Frequently Asked Questions

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Why do I need to continue Enoxaparin Sodium Injection at home?

Because of your surgery or medical condition, there is a risk that DVT blood clots can develop after you leave the hospital. Your doctor has prescribed Enoxaparin Sodium Injection for continued therapy at home in order to protect you against the risk of developing DVT blood clots.

May I inject anywhere other than the abdominal area?

Enoxaparin Sodium Injection should only be injected in the abdomen as directed by your healthcare provider.

How should Enoxaparin Sodium Injection be stored?

Store the pre-filled syringes at room temperature (68˚- 77˚F). Do not refrigerate or freeze. Keep out of reach of children.

What should I do if the needle is already covered by the shield?

Do not use the syringe and contact your pharmacy.

What should I do if there is an air bubble in my syringe?

Your syringe may have a small air bubble. Do not try to push it out as you may lose some medicine.

What do I do if I have questions concerning Teva's Enoxaparin Sodium Injection?

Contact the Patient Hotline Monday through Friday, 8 am-5 pm ET, 866.918.7171.

I have more questions about generic drugs.

No problem! Please visit our FAQs page on TevaGenerics.com. Your generic drug questions may be answered there.

Enoxaparin sodium injection is a prescription medicine used to:
  • Reduce the risk of blood clots that may develop with abdominal, hip, or knee surgery, or as a result of limited movement ability during an acute illness.
  • Treat blood clots that may be formed in a deep vein, known as deep vein thrombosis (DVT) that usually occurs in the legs.

Important Safety Information

People who take a blood thinner medicine (anticoagulant) like enoxaparin sodium injection, and have medicine injected into their spinal and epidural area, or have a spinal puncture, have a risk of forming a blood clot that can cause long-term or permanent loss of the ability to move (paralysis).  Your risk of developing a spinal or epidural blood clot is higher if:

  • A thin tube called an epidural catheter is placed in your back to give you certain medicine.
  • You take non-steroidal anti-inflammatory drugs (NSAIDs) or a medicine to prevent blood from clotting.
  • You have a history of difficult or repeated epidural or spinal punctures.
  • You have a history of problems with your spine or have had surgery on your spine.

If you take enoxaparin sodium injection and receive spinal anesthesia or have a spinal puncture, your doctor should watch you closely for symptoms of spinal or epidural blood clots.  Tell your doctor right away if you have back pain, tingling, numbness, muscle weakness (especially in your legs and feet), or loss of control of the bowels or bladder (incontinence).

Do not take enoxaparin sodium injection if you are bleeding; have low platelet counts (thrombocytopenia); or have had an allergic reaction (such as itching, hives, or difficulty breathing) to enoxaparin, heparin, or pork products.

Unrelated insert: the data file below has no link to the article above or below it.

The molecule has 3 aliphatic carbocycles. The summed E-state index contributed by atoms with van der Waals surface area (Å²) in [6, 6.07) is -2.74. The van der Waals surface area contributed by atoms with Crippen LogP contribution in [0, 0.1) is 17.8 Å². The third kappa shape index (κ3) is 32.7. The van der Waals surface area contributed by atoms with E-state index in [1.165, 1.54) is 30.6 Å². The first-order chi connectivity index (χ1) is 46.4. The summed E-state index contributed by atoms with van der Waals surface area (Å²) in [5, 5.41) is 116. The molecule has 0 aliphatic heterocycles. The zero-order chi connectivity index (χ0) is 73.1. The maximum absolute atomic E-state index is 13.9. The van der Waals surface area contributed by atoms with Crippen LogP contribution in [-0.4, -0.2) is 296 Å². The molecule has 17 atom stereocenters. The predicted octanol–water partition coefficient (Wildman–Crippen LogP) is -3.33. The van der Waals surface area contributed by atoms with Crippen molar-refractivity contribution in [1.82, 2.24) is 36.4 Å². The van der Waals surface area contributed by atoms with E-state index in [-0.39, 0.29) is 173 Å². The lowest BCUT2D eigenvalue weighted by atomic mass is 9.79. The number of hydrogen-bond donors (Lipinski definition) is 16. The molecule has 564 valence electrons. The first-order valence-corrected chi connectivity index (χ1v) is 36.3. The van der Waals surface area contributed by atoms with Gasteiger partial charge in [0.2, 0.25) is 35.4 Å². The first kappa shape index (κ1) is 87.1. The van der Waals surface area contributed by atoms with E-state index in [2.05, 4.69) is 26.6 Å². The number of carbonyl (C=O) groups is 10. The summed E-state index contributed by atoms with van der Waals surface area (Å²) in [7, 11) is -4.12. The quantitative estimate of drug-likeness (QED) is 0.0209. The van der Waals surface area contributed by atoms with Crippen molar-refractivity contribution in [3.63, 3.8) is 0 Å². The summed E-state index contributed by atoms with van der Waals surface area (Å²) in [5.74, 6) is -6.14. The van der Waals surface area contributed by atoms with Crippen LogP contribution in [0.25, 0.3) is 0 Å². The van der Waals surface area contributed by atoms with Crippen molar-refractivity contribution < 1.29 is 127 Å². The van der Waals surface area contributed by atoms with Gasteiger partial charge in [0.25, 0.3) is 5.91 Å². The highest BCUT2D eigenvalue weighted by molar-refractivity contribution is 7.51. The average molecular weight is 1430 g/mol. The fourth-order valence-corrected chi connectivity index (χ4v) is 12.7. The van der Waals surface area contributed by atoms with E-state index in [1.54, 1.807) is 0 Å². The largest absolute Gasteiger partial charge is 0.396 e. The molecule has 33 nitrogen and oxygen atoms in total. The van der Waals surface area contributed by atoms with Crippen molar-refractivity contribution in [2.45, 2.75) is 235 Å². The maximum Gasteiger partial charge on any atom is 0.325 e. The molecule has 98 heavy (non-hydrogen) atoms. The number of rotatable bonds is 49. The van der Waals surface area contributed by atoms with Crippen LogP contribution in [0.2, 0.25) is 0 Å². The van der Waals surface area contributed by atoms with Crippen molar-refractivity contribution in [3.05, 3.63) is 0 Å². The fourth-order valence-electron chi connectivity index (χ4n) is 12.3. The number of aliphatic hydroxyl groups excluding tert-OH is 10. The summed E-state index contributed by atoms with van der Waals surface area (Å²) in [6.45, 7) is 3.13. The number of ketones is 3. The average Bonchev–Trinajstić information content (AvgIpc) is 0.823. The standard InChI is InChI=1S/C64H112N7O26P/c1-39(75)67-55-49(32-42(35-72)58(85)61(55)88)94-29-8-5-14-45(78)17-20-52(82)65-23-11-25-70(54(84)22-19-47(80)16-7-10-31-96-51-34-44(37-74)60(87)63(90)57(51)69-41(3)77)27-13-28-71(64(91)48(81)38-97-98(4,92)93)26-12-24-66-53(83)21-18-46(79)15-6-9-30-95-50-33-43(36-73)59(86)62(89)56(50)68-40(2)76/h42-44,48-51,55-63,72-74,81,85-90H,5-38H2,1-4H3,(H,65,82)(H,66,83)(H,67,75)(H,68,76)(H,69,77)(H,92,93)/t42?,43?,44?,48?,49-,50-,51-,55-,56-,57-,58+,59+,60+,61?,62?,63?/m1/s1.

Enoxaparin sodium injection may cause excessive bleeding, which can be serious and, in some cases, life-threatening.  People who have recently had certain medical procedures, or have uncontrolled high blood pressure, stomach ulcers, diabetes with vision problems, or kidney problems may have an increased risk of bleeding.    

Call your doctor or get medical help right away if you develop any of these signs or symptoms of bleeding:

  • Unexpected bleeding or bleeding that lasts a long time, such as:
    • Nosebleeds that happen often
    • Unusual bleeding from gums
    • Menstrual bleeding that is heavier than normal, or vaginal bleeding
  • Bleeding that is severe or that you cannot control
  • Red, pink, or brown urine
  • Bright red or black stools (looks like tar)
  • Cough up blood or blood clots
  • Vomit blood or your vomit looks like "coffee grounds"
  • Headaches, feeling dizzy or weak
  • Pain, swelling, or new drainage at wound sites

While taking enoxaparin sodium injection you may bruise more easily and it may take longer for bleeding to stop.  These may be symptoms of low platelet counts.  Tell your doctor right away if you have any bruising, a rash or dark red spots under the skin, or feel unusually tired while taking enoxaparin sodium injection.   

Enoxaparin sodium injection may increase your risk of bleeding if used while taking other medicines that may increase your risk of bleeding, such as warfarin, aspirin, ibuprofen and NSAIDs, or clopidogrel and other medicines used to prevent or treat blood clots.  Tell your doctor about all the medicines you take, including prescription and over-the-counter medicines, such as aspirin or other NSAIDs. 

Tell all of your doctors, dentists, surgeons and pharmacist that you are taking enoxaparin sodium injection or any other medicine known to affect bleeding, particularly before any surgery, medical or dental procedure is scheduled and before any new medicine is taken.  In an emergency, have family members tell emergency room staff that you are taking enoxaparin.

Take enoxaparin sodium injection exactly as prescribed by your doctor.  Do not stop taking enoxaparin sodium injection without talking to your doctor.  Enoxaparin sodium injection should not be substituted with other heparin or blood thinner medicines.

Enoxaparin sodium injection may cause side effects at the site of injection, including mild skin irritation, redness, and bruising.  The most common side effects of enoxaparin sodium injection include bleeding, anemia, a drop in platelet counts, increased liver enzymes, diarrhea, and nausea. 

You are encouraged to report negative side effects of prescription drugs to the FDA. Visit www.fda.gov/medwatch, or call 800.FDA.1088.

Please see full Prescribing Information, including Boxed Warnings.